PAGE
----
The default position for contemporary Irish Christians

Ireland has had the reputation for many centuries as the island of saints and scholars. The vast majority of these saints lived during the fourth to 10th centuries, the period of early Christian Ireland, when Celtic Christianity produced many missionaries to Great Britain and the European continent. The history behind the phrase begins with the Roman Empire’s collapse in the fifth century, Europe was in a state of serious intellectual and social decay as its institutions crumbled. Insulated on the western shores of Europe, Ireland’s institutions could continue to prosper and evolve without interruption leading to a period of intellectual, religious, and artistic superiority that has been called ‘Ireland’s Golden Age’. It is during this period Ireland earned the title ‘Insula Sanctorum et Doctorum – The Island of Saints and Scholars’.

Yet in recent times, it seems as if as a people, we are doing our best to discard what remains of our fifteen-hundred-year-old legacy as a Christian nation. Of course, there are many explanations for why this has happened, one of which is the scandal-ridden legacy of recent times, ie, the Magdalene laundry and the sexual abuse controversies, and its particular relationship with Irish Catholicism. People’s increasing abandonment of the Church is mixed up in redefining Irishness, and embracing libertarian freedom and a vague and nebulous new age Celtic spirituality. Also, the revolutionary sixties arrived late in Ireland, especially with regard to the country’s delayed sexual revolution. It is only in recent times that Irish culture has ‘caught up’ with the rest of the West. My sense is that there is deep exhilaration felt at throwing off the past in the adoption of same-sex marriage and in the victories of the divorce and abortion and same sex referenda.

And with the collapse of old certainties, identity politics (political positions based on the interests and perspectives of social groups with which people identify ) is beginning to exert more and more influence. The problem with such politics is that young people become focused on the battle for narrow political and social agendas that marginalise a wider sense of pluralism and the common good.

In all this we can trace the paradox of illiberal liberalism.

So, what has or is in the process of replacing traditional Christianity? Many would argue that what Notre Dame sociologists Christian Smith and Melinda Lindquist Dentin presented in their 2005 book Soul Searching. What they term Moralistic Therapeutic Deism is a revisionist version of what traditional Christianity practices. In Christian Smith’s “God, Religion, Whatever,” we get an outline of the core tenets of this modern and informal tradition: 1, God exists and watches over us; 2, God wants us to be “good”; 3, the goal of life is happiness; 4, God has a minimal presence in our lives until He needs to troubleshoot a problem; 5, good people go to Heaven. While relatively basic, these central beliefs encapsulate some important aspects of Christianity well and misunderstand others.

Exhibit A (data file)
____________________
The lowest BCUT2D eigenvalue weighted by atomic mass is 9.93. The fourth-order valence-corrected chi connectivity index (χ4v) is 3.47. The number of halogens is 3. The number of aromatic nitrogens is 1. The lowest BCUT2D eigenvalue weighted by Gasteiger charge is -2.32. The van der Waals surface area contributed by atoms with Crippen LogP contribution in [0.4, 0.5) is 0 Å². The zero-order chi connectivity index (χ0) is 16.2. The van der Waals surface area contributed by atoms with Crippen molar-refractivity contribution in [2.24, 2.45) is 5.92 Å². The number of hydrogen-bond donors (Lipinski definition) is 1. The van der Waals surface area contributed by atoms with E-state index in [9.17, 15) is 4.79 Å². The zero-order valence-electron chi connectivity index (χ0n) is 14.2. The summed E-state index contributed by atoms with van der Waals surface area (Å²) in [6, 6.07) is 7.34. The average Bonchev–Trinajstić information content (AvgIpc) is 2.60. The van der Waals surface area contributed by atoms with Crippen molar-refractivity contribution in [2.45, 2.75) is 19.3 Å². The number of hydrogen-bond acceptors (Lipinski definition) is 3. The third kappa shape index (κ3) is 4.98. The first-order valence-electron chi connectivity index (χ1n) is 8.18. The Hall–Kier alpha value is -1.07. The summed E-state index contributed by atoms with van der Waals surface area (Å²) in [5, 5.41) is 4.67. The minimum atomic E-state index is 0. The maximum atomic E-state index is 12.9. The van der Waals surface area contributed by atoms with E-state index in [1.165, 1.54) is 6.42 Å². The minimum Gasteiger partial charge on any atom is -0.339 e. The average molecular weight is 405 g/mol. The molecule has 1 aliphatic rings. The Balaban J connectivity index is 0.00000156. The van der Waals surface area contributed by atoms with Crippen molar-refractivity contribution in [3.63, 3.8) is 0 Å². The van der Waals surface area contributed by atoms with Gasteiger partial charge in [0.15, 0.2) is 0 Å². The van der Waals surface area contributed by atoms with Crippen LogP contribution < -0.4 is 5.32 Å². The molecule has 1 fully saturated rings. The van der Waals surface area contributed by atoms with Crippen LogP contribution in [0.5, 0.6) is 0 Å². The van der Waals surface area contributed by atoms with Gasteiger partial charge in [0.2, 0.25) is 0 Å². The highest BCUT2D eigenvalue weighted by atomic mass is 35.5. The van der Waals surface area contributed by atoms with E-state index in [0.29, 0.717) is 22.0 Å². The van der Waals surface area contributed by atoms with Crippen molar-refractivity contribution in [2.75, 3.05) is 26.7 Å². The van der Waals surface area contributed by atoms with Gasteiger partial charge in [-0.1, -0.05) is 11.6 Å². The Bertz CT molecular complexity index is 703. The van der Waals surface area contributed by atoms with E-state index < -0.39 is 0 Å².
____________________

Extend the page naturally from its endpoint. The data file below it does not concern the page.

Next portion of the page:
It’s clear that this offers a much more casual approach to belief, one which suits an age highly suspicious of authority and dogma. God here is seen as a deity, but more like a big brother — He will give us guidance when we need it, but will leave us alone when we don’t. With this kind of moral flexibility, I think it can be said that this is rapidly becoming the default position for many contemporary believers. But this new-age spin on Christian belief is valuable in its own right, because It reflects many of the shared values of contemporary believers: tolerance, individuality, kindness.

The rise in numbers of people with no religious affiliation reflects the emergence of a new faith rather than a loss of faith altogether. Our latest Census should give us a more accurate idea of just how traditional belief has declined. But many, it is clear, already self-identify as “Post Christian,” - people who claim no religious affiliation—and their numbers are growing.

The Therapeutic Turn posits that psychology itself has institutionalised central corollary of this world view — that truth and authority can be found inwards, and that the highest goal of society is self-actualisation.

We try to transpose authority onto "authenticity", but it's unclear what that means exactly, and it’s challenging to have so few shared morals. What’s new is the therapeutic ethos’ introduction as a promise of liberation independent of God or another transcendent, eternal entity. For the first time in history, it’s based exclusively on the self. We used to find meaning in our external commitments. Before the rise of therapy, commitment was outwardly directed to those communal beliefs and institutions that were bigger than the individual and in which the individual, to the degree that they had conformed to or cooperated with them, found meaning.

Barnaby ffrench


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